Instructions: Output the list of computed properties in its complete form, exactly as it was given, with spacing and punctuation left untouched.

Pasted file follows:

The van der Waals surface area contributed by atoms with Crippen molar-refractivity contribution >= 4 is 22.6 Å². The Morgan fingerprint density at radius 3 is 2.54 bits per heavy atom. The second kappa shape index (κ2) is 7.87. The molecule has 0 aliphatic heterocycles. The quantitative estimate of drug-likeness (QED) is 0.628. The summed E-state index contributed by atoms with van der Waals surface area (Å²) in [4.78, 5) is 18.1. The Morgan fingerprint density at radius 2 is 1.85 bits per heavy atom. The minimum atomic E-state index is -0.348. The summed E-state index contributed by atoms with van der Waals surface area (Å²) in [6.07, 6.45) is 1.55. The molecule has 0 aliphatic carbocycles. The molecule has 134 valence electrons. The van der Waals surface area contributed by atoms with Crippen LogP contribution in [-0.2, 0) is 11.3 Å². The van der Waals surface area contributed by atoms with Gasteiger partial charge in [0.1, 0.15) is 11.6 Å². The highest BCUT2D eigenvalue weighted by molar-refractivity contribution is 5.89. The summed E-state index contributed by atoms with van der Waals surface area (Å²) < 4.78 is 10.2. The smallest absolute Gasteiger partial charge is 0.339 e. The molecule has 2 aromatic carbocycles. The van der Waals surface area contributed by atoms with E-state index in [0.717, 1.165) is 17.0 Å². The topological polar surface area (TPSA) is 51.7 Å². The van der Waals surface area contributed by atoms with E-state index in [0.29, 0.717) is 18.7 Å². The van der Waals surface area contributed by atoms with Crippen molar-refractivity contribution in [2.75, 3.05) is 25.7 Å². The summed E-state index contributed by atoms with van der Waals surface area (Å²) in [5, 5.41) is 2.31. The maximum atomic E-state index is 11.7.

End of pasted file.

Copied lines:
The van der Waals surface area contributed by atoms with Crippen molar-refractivity contribution >= 4 is 22.6 Å². The Morgan fingerprint density at radius 3 is 2.54 bits per heavy atom. The second kappa shape index (κ2) is 7.87. The molecule has 0 aliphatic heterocycles. The quantitative estimate of drug-likeness (QED) is 0.628. The summed E-state index contributed by atoms with van der Waals surface area (Å²) in [4.78, 5) is 18.1. The Morgan fingerprint density at radius 2 is 1.85 bits per heavy atom. The minimum atomic E-state index is -0.348. The summed E-state index contributed by atoms with van der Waals surface area (Å²) in [6.07, 6.45) is 1.55. The molecule has 0 aliphatic carbocycles. The molecule has 134 valence electrons. The van der Waals surface area contributed by atoms with Crippen LogP contribution in [-0.2, 0) is 11.3 Å². The van der Waals surface area contributed by atoms with Gasteiger partial charge in [0.1, 0.15) is 11.6 Å². The highest BCUT2D eigenvalue weighted by molar-refractivity contribution is 5.89. The summed E-state index contributed by atoms with van der Waals surface area (Å²) < 4.78 is 10.2. The smallest absolute Gasteiger partial charge is 0.339 e. The molecule has 2 aromatic carbocycles. The van der Waals surface area contributed by atoms with E-state index in [0.717, 1.165) is 17.0 Å². The topological polar surface area (TPSA) is 51.7 Å². The van der Waals surface area contributed by atoms with E-state index in [0.29, 0.717) is 18.7 Å². The van der Waals surface area contributed by atoms with Crippen molar-refractivity contribution in [2.75, 3.05) is 25.7 Å². The summed E-state index contributed by atoms with van der Waals surface area (Å²) in [5, 5.41) is 2.31. The maximum atomic E-state index is 11.7.